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The financial services industry is on collision course, according to recent research. A 2019 report by Octopus Investments revealed that 58% of Financial Advisers plan to leave the profession in the next ten years. A 2020 Reuters’ piece also showed a growing skills gap in finance, with 44% of firms concerned about their ability to attract new blood, an issue made worse by recent Brexit uncertainties. So how does the industry deal with these issues?
“The biggest barrier to recruitment was cited as a difficulty in finding quality candidates, with more than two thirds of advice companies not having any advisers under the age of 30. ” – Octopus Investments Report, 2019
An ageing industry
The obvious answer is to bring in young talent who will be the next generation of the financial industry and replace outgoing workers. After all, two thirds of advice companies have no advisers under the age of 30. However, Octopus’ report shows that only 18% of the sector’s firms have a graduate or training scheme in place (!). With the impending exodus, the industry needs to replace over 50% of its workforce, but is only providing training for a fifth…we’re sure you can do the maths.
Looking to the future
But the future doesn’t have to be totally bleak. Profits in the sector are set to stabilise as the Brexit argument ends according to the Confederations of British Industry (CBI) and professional services firm, PwC. The report says that while there are still concerns, positivity in the industry is up, meaning companies have the opportunity to look to the future.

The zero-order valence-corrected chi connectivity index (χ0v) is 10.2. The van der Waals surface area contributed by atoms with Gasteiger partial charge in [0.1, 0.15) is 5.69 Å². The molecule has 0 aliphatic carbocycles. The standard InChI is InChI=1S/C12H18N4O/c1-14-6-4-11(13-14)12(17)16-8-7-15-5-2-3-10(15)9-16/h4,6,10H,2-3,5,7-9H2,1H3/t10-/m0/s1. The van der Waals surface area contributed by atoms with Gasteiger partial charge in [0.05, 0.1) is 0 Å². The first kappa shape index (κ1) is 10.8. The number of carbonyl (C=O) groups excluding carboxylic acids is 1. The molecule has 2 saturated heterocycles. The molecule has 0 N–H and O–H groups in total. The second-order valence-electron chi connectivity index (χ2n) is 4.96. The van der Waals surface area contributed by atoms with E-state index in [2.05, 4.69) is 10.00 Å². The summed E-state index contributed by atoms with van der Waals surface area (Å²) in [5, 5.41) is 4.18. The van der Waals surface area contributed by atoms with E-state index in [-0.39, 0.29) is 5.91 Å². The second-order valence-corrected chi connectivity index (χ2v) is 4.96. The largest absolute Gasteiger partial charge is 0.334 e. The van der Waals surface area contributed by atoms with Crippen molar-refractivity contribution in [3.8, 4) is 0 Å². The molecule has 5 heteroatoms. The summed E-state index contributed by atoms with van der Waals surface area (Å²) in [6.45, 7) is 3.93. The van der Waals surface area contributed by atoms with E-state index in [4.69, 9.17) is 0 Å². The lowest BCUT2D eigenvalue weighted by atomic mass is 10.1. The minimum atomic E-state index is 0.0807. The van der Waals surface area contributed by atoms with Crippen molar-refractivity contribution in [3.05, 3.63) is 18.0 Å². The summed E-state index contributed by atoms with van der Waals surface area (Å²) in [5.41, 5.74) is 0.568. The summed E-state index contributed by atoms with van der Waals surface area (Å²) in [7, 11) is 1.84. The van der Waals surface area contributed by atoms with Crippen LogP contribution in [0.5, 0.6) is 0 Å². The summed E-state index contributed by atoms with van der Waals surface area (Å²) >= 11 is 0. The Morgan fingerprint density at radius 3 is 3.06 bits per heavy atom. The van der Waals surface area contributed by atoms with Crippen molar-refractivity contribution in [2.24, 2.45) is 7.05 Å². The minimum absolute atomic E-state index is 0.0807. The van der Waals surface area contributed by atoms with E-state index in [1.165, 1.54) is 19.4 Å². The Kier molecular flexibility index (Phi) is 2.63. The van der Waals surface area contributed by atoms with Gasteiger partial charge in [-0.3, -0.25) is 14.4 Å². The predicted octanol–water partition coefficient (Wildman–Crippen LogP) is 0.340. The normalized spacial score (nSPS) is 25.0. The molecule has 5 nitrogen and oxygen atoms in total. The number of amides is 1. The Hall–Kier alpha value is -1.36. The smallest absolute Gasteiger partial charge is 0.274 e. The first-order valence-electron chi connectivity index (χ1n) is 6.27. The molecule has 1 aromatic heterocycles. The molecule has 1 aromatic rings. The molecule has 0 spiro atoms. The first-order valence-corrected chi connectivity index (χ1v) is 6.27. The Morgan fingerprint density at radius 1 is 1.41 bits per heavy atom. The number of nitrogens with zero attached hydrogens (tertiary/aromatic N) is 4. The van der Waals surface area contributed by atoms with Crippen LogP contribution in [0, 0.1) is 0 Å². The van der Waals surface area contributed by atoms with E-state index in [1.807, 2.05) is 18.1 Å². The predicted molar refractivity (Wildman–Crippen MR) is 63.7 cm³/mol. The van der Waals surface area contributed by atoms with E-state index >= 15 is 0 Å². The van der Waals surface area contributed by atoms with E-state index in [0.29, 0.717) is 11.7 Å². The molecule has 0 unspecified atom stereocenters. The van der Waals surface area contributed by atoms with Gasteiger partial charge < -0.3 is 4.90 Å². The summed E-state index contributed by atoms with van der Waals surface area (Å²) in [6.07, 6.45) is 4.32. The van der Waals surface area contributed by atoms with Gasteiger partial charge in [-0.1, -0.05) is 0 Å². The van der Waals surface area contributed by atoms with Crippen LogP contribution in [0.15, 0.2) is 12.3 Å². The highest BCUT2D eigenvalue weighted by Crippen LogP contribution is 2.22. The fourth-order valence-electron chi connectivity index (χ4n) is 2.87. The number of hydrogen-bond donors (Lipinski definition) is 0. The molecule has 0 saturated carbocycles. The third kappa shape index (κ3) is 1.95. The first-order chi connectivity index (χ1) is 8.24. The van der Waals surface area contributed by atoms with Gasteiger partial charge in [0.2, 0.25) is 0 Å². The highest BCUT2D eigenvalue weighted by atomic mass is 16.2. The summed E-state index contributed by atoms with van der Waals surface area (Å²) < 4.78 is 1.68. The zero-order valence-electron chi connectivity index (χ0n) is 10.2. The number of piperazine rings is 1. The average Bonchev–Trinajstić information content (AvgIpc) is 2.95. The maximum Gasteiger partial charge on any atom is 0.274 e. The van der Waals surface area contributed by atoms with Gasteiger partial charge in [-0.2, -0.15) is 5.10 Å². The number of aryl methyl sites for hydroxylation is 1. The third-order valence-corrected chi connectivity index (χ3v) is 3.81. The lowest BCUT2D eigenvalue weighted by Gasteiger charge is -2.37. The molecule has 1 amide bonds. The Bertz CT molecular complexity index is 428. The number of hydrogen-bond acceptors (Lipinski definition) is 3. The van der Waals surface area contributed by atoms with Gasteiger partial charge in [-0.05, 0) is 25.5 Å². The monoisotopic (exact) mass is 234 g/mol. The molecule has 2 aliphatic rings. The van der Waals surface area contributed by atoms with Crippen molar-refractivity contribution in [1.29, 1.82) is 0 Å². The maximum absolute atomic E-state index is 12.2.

The industry needs ask itself what it’s doing wrong and what it can do to attract talent. At present, there are obvious issues in financial services: a lack of quality candidates, caused by lack of structured career pathway, an industry-wide image problem, and students and graduates have little to no awareness of the profession. This means that taking a leaf from the PR playbook can’t be a bad idea; throwing off the old-fashioned image, making younger people aware of the industry, and pushing the main benefits. (Like average earnings of £78,000…)
But that doesn’t deal with today’s talent issue. Which is why companies need to get the professionals involved. While Financial services talent is thin on the ground, it is available. But hunting candidates down, persuading them to talk to a different firm, and getting them to consider a new role can be difficult.
Which is where reputable recruitment firms come in. An empty role can cost businesses tens of thousands and with high success rates in getting the right candidates in, in record time, engaging with professional recruiters could be the one way this industry deals with its staffing shortage.